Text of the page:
In other words, if a social media consultant’s only interest in and experience with the field comes as a result of trying to earn a living off of telling other people how to do this thing, well, I would see that as a real weakness. Personal engagement in social media is the boot camp for a good social media “expert.” It’s where you learn the ins and outs and nuances of how online communities grow and contract and evolve over time. It’s how you learn to tactfully negotiate flamewars and deal with trolls. Your personal blog is your laboratory for playing around with what really works in building a readership and following.
I see a lot of social media marketers being “that guy” who barges into preexisting conversations without any sensitivity to the things that make that social media space unique and special. Online communities have personalities and inside jokes and dialects that are highly specific to them. A social media “expert” who has cut his or her teeth with meaningful personal experience knows this intuitively, and thus brings a really big advantage.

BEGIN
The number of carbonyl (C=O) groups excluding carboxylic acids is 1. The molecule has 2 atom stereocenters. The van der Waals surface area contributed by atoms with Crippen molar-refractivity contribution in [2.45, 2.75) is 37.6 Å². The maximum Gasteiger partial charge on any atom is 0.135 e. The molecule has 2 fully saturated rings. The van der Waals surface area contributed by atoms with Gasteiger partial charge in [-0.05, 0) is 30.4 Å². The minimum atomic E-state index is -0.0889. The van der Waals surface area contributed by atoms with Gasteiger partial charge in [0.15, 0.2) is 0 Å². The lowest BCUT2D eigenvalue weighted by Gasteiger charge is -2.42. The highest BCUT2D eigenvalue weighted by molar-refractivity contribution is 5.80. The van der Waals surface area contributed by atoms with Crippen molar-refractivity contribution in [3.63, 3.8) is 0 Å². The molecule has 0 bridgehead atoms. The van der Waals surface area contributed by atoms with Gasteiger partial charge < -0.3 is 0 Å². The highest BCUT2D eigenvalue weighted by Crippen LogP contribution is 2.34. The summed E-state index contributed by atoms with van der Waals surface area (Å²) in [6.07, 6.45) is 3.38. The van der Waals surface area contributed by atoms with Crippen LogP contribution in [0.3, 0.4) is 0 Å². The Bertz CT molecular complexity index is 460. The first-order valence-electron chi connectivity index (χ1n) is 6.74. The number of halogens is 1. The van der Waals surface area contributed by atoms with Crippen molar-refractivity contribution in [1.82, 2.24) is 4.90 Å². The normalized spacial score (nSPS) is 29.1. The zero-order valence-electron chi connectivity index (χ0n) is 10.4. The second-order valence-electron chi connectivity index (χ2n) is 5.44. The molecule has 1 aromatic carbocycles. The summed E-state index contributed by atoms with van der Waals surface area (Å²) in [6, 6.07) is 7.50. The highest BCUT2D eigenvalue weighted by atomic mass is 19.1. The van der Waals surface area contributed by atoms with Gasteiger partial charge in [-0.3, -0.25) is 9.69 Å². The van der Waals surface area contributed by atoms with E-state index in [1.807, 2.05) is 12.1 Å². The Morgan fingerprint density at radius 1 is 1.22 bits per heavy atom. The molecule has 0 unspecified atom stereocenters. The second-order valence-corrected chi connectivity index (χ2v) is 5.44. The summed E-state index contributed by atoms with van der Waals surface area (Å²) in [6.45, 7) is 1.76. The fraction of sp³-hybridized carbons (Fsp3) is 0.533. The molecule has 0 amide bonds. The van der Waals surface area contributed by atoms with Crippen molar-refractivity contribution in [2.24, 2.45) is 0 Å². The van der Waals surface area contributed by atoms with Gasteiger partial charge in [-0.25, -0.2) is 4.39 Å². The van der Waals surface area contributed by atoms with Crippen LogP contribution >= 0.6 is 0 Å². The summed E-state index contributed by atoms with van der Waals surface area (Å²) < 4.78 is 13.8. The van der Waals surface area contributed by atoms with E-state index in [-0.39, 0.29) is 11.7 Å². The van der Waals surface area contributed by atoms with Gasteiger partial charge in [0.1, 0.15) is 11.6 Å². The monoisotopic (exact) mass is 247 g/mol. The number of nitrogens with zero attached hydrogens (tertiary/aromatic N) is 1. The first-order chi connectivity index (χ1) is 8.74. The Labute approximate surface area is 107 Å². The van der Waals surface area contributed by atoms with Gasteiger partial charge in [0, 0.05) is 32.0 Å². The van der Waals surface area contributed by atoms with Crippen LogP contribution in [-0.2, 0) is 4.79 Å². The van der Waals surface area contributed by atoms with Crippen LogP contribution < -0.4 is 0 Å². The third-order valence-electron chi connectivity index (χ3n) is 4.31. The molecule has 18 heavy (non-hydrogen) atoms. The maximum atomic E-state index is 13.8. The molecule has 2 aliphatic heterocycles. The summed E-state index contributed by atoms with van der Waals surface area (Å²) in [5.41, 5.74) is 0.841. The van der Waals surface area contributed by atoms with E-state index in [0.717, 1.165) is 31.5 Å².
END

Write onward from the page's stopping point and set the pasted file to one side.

Online community is all about conversation and connection. Joining the conversation in a smart, appropriate way, and building those connections is really both an art and a science. It requires very good listening skills, and the ability to show respect to the people who are already in the room, so to speak.
I think her post is one of the best I’ve read about the anatomy of an online conversation. But she hits on something very important. If you are just tossing stuff out online on various platforms and not engaging in the conversation, then, and I can only speak for myself, you lose me.
- Lowcountry Bloggers
- Social Media Zombies
- Wanted: Community Watchdogs
- ‘It’s Because I’m Listening’
- In Defense Of Memes